Obama cleverly pulled Boner and the rest of them into one big trap...by doubling the amount of reductions the GOP had demanded, he can now simply sit back and say 'Hey, I doubled what they demanded and they rejected that in order to protect the Rich from having to pay fair taxes".

  • square1 on July 11, 2011 2:31 PM:

    The fundamental problem that I have with Obama is that he is completely full of shit on debt reduction.

    Personally, I don't think the debt is that big a deal as long as we figure out how to grow out of it. But let's say that I did. Let's say that I really, honest-to-God believed that deficit reduction was a necessary immediate, short-term goal. And let's say that I believed -- as Obama's supporters claim -- that this goal is so important that the President thought it was necessary for everyone to sacrifice, even members of his own party, and even if it cost Obama a second term.

    Well then, Obama was handed a solution on a silver platter 6 months ago: Don't extend the Bush tax cuts AT ALL. Just go back to the Clinton-era tax rates for everybody.

    Sure, it would be politically difficult (even if economically rational) to explain to the middle class why their taxes are going up in a recession. But, according to Obama's defenders, those are exactly the types of tough calls that he is supposedly willing to make: telling us that we need to tighten our belts, etc.

    The current unwillingness of the GOP to consider revenue increases that the White House -- and Steve Benen, of course -- is constantly whining about would have been completely moot if Obama and Congressional Democrats had simply allowed the tax cuts to expire.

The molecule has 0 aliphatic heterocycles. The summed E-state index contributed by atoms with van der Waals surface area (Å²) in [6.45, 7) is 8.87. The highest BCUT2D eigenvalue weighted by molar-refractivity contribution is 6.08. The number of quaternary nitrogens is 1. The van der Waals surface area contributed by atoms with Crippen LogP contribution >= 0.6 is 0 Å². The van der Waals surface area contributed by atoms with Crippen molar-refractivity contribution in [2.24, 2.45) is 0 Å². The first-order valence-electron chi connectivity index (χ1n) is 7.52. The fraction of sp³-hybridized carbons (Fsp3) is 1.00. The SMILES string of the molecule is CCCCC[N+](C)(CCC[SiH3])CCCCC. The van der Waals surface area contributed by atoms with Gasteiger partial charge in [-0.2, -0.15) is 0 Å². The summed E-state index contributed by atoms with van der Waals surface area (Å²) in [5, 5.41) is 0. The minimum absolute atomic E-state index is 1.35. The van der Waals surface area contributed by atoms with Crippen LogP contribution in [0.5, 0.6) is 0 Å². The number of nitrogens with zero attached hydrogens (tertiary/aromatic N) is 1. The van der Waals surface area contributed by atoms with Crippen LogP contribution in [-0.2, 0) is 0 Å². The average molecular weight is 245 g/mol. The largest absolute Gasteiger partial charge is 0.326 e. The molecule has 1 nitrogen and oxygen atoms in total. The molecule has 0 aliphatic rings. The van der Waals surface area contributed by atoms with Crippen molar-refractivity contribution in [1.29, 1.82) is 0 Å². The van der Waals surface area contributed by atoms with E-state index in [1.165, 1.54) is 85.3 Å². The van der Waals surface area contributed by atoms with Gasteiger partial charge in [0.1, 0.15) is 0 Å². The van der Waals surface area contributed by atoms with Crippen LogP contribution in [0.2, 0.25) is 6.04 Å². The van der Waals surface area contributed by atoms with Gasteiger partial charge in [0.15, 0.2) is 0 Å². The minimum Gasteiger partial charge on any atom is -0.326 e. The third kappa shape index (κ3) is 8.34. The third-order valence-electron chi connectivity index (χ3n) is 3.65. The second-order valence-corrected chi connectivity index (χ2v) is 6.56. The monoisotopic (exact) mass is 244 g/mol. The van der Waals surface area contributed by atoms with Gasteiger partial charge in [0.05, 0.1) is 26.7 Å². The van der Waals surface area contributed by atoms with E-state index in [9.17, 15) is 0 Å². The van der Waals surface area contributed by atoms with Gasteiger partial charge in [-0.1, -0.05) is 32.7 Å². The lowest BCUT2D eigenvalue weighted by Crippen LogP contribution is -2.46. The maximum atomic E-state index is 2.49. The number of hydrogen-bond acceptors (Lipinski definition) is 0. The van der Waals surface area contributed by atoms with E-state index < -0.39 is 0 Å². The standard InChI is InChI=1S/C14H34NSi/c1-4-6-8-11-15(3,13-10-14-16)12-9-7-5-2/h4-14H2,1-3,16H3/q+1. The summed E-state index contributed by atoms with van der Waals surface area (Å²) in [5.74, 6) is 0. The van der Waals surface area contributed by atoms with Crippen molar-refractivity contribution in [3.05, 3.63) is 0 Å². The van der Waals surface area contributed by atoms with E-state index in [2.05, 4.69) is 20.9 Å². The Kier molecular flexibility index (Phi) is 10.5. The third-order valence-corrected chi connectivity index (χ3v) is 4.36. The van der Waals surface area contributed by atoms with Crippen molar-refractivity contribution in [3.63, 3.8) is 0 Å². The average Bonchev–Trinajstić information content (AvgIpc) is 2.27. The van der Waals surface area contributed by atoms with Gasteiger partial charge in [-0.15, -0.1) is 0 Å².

The Congressional Research Service has estimated that total cost of permanently extending all of the Bush tax cuts, including interest necessary to service the increased debt, will be over $5T over the next ten years.

    Could it be any more clear that if Obama really cared about debt reduction, to the point of risking his political future, he would have either allowed the Bush tax cuts to expire? Or, at least, Obama could have negotiated a much more favorable deficit-reduction package with the prior (pre-tea-bagger) Congress.

    Personally, I completely object to the anti-stimulative spending cuts that the Democrats are currently negotiating. But if Democrats really think that the spending cuts are a good idea, why the hell didn't the Democrats propose them 6 months ago when the Democrats could have taken complete credit for them? Or 9 months ago and taken a campaign issue away from the GOP?

    Even if it is theoretically possible to defend Democratic behavior at any snapshot in time (e.g. right now it is necessary to concede to GOP demands in order to avert a debt crisis), it is impossible to defend the Democrats total behavior over the past 12 months.

    It is truly impossible to come to anything other than one of two possible conclusions: The Democrats are completely complicit or the Democrats are massively, massively stupid.